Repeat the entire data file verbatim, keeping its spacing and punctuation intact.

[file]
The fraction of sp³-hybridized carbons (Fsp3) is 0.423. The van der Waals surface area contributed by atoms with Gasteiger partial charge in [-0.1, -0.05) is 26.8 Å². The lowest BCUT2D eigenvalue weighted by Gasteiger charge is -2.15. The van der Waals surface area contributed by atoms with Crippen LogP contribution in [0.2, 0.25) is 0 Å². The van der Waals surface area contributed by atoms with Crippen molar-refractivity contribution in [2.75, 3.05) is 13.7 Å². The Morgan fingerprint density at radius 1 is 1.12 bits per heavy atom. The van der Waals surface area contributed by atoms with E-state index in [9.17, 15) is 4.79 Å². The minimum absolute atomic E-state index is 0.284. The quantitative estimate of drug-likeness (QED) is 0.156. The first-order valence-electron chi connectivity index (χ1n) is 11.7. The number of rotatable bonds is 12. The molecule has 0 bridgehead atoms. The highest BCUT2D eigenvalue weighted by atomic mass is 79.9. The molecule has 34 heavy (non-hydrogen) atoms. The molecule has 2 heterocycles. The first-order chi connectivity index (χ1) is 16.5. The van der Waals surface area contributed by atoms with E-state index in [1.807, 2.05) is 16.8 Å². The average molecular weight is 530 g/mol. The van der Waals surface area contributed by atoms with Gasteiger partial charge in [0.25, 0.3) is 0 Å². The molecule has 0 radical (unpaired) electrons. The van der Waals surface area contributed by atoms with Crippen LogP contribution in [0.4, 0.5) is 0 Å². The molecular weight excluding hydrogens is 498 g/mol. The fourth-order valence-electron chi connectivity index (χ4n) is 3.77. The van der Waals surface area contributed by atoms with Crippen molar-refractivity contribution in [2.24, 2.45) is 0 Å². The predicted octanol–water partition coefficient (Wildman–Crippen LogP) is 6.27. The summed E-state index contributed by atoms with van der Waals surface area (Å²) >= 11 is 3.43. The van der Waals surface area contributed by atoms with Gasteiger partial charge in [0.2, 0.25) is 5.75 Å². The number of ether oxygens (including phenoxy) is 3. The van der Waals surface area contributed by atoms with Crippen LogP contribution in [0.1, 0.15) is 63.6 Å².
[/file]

The fraction of sp³-hybridized carbons (Fsp3) is 0.423. The van der Waals surface area contributed by atoms with Gasteiger partial charge in [-0.1, -0.05) is 26.8 Å². The lowest BCUT2D eigenvalue weighted by Gasteiger charge is -2.15. The van der Waals surface area contributed by atoms with Crippen LogP contribution in [0.2, 0.25) is 0 Å². The van der Waals surface area contributed by atoms with Crippen molar-refractivity contribution in [2.75, 3.05) is 13.7 Å². The Morgan fingerprint density at radius 1 is 1.12 bits per heavy atom. The van der Waals surface area contributed by atoms with E-state index in [9.17, 15) is 4.79 Å². The minimum absolute atomic E-state index is 0.284. The quantitative estimate of drug-likeness (QED) is 0.156. The first-order valence-electron chi connectivity index (χ1n) is 11.7. The number of rotatable bonds is 12. The molecule has 0 bridgehead atoms. The highest BCUT2D eigenvalue weighted by atomic mass is 79.9. The molecule has 34 heavy (non-hydrogen) atoms. The molecule has 2 heterocycles. The first-order chi connectivity index (χ1) is 16.5. The van der Waals surface area contributed by atoms with E-state index in [1.807, 2.05) is 16.8 Å². The average molecular weight is 530 g/mol. The van der Waals surface area contributed by atoms with Gasteiger partial charge in [0.25, 0.3) is 0 Å². The molecule has 0 radical (unpaired) electrons. The van der Waals surface area contributed by atoms with Crippen LogP contribution in [0.4, 0.5) is 0 Å². The molecular weight excluding hydrogens is 498 g/mol. The fourth-order valence-electron chi connectivity index (χ4n) is 3.77. The van der Waals surface area contributed by atoms with Crippen molar-refractivity contribution in [2.24, 2.45) is 0 Å². The predicted octanol–water partition coefficient (Wildman–Crippen LogP) is 6.27. The summed E-state index contributed by atoms with van der Waals surface area (Å²) >= 11 is 3.43. The van der Waals surface area contributed by atoms with Gasteiger partial charge in [0.2, 0.25) is 5.75 Å². The number of ether oxygens (including phenoxy) is 3. The van der Waals surface area contributed by atoms with Crippen LogP contribution in [0.1, 0.15) is 63.6 Å².